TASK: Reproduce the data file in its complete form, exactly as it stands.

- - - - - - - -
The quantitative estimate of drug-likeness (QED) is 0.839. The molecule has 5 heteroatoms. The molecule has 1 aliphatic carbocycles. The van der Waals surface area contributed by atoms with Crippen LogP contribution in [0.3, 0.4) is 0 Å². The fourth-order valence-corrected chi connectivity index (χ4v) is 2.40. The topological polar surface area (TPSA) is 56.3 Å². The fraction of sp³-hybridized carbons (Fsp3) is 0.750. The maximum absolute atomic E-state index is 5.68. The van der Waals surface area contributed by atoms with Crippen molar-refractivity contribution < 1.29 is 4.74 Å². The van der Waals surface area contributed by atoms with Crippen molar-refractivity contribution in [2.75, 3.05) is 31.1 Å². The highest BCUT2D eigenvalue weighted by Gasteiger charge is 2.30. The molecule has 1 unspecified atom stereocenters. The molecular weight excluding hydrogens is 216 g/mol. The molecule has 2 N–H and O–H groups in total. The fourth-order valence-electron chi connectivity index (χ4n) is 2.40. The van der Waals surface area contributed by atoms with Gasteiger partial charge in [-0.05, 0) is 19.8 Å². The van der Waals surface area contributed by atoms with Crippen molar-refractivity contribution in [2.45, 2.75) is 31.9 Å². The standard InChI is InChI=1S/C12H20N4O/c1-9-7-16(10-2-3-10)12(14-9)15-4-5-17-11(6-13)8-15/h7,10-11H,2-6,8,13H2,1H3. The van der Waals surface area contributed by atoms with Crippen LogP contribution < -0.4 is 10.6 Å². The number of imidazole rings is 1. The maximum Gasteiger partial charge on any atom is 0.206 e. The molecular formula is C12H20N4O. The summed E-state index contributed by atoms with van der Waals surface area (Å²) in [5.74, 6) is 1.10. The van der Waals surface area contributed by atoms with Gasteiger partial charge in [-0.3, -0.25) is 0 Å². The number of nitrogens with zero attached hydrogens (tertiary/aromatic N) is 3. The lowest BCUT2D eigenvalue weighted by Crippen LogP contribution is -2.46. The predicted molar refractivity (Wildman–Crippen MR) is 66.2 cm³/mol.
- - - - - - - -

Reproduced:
The quantitative estimate of drug-likeness (QED) is 0.839. The molecule has 5 heteroatoms. The molecule has 1 aliphatic carbocycles. The van der Waals surface area contributed by atoms with Crippen LogP contribution in [0.3, 0.4) is 0 Å². The fourth-order valence-corrected chi connectivity index (χ4v) is 2.40. The topological polar surface area (TPSA) is 56.3 Å². The fraction of sp³-hybridized carbons (Fsp3) is 0.750. The maximum absolute atomic E-state index is 5.68. The van der Waals surface area contributed by atoms with Crippen molar-refractivity contribution < 1.29 is 4.74 Å². The van der Waals surface area contributed by atoms with Crippen molar-refractivity contribution in [2.75, 3.05) is 31.1 Å². The highest BCUT2D eigenvalue weighted by Gasteiger charge is 2.30. The molecule has 1 unspecified atom stereocenters. The molecular weight excluding hydrogens is 216 g/mol. The molecule has 2 N–H and O–H groups in total. The fourth-order valence-electron chi connectivity index (χ4n) is 2.40. The van der Waals surface area contributed by atoms with Gasteiger partial charge in [-0.05, 0) is 19.8 Å². The van der Waals surface area contributed by atoms with Crippen molar-refractivity contribution in [2.45, 2.75) is 31.9 Å². The standard InChI is InChI=1S/C12H20N4O/c1-9-7-16(10-2-3-10)12(14-9)15-4-5-17-11(6-13)8-15/h7,10-11H,2-6,8,13H2,1H3. The van der Waals surface area contributed by atoms with Crippen LogP contribution < -0.4 is 10.6 Å². The number of imidazole rings is 1. The maximum Gasteiger partial charge on any atom is 0.206 e. The molecular formula is C12H20N4O. The summed E-state index contributed by atoms with van der Waals surface area (Å²) in [5.74, 6) is 1.10. The van der Waals surface area contributed by atoms with Gasteiger partial charge in [-0.3, -0.25) is 0 Å². The number of nitrogens with zero attached hydrogens (tertiary/aromatic N) is 3. The lowest BCUT2D eigenvalue weighted by Crippen LogP contribution is -2.46. The predicted molar refractivity (Wildman–Crippen MR) is 66.2 cm³/mol.